W3C home > Mailing lists > Public > public-prov-wg@w3.org > September 2011

Re: provenance, authorization, audit trails and licensing

From: Graham Klyne <GK@ninebynine.org>
Date: Fri, 09 Sep 2011 12:37:17 +0100
Message-ID: <4E69FA6D.8000009@ninebynine.org>
To: "Deus, Helena" <helena.deus@deri.org>
CC: public-prov-wg@w3.org
On 06/09/2011 18:34, Deus, Helena wrote:
> 1.       Will the provenance ontology provide a means for someone to
> specify authorization? I know that has more to do with policies than
> with provenance, but perhaps we can include some domain independent
> elements to describe authorization associated with provenance?

I was initially sceptical about the role of "authorization", but this 
characterization as policy makes more sense to me.  As in, maybe, policies 
governing or affecting the process executions whereby a particular entity/state 
is achieved.

> 2.       Audit trails: who saw what, when and in which context - they
> seem to want provenance to go beyond describing a process
> transformation, but also who accessed things

Could these be characterized as additional "using" PEs that don't generate 
further entities?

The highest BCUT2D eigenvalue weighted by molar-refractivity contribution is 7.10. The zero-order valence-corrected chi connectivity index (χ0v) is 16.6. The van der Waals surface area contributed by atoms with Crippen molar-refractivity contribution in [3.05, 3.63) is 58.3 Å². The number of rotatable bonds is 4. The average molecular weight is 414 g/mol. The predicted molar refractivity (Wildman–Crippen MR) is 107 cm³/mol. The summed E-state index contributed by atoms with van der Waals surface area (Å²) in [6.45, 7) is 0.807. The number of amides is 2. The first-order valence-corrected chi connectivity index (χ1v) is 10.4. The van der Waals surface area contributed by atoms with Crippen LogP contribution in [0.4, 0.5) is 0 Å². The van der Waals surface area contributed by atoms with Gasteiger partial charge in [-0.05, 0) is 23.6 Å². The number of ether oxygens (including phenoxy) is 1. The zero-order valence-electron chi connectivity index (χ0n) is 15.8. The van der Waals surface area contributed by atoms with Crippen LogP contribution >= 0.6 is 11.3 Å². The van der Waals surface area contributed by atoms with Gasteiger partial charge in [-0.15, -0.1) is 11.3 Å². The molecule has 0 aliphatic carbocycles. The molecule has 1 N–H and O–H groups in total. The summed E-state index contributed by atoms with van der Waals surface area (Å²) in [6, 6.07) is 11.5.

> 3.       Licensing: there are situations in which datasets can be
> unlocked when a license is provided/included. Can/should we use our
> ontology to include this information?

Hmmm... I'm wary of getting into access control territory, but there does seem 
to be some resonance with your notion of policies

> Does anybody know of some ontologies that already combine both
> (provenance and authorization; provenance and audit trails; provenance
> and licensing)?

There's widely used work around role based access control (RBAC) that uses 
notions of authorization and obligation policies, I think coming from work by 
Morris Sloman and Emil Lupu (http://hdl.handle.net/10044/1/5802), which I think 
is part of the underpinning for systems like PERMIS or XACML. (XACML cites an 
earlier 1994 paper http://hdl.handle.net/10044/1/4327.)

Provenance isn't mentioned directly, but I think it could be interpreted in 
terms of Sloman's "state based obligations".

There's some OASIS work on XACML and RDF: 

> We can, perhaps consider devising the "provenance ontology" (PIF or
> whatever it's going to be named) and provide also a set of extensions to
> the core ontology. For example, one extension that covers authorization,
> other one covering audit trails. What we want to avoid is people redoing
> this work many times because they need it for their projects and we did
> not deliver.

Or, identify existing work and provide pointers and examples?

I'd consider this could be good primer material.


> Alternatively, we can decide that these are completely out of the scope
> of provenance and identify the need for an "authorization" work group.
> Comments? Ideas? Worth discussing in the next telco?
> Kind Regards,
> Helena F. Deus
> Post-doctoral Researcher
> Digital Enterprise Research Institute
> National University of Ireland, Galway
> http://lenadeus.info
Received on Friday, 9 September 2011 12:14:58 UTC

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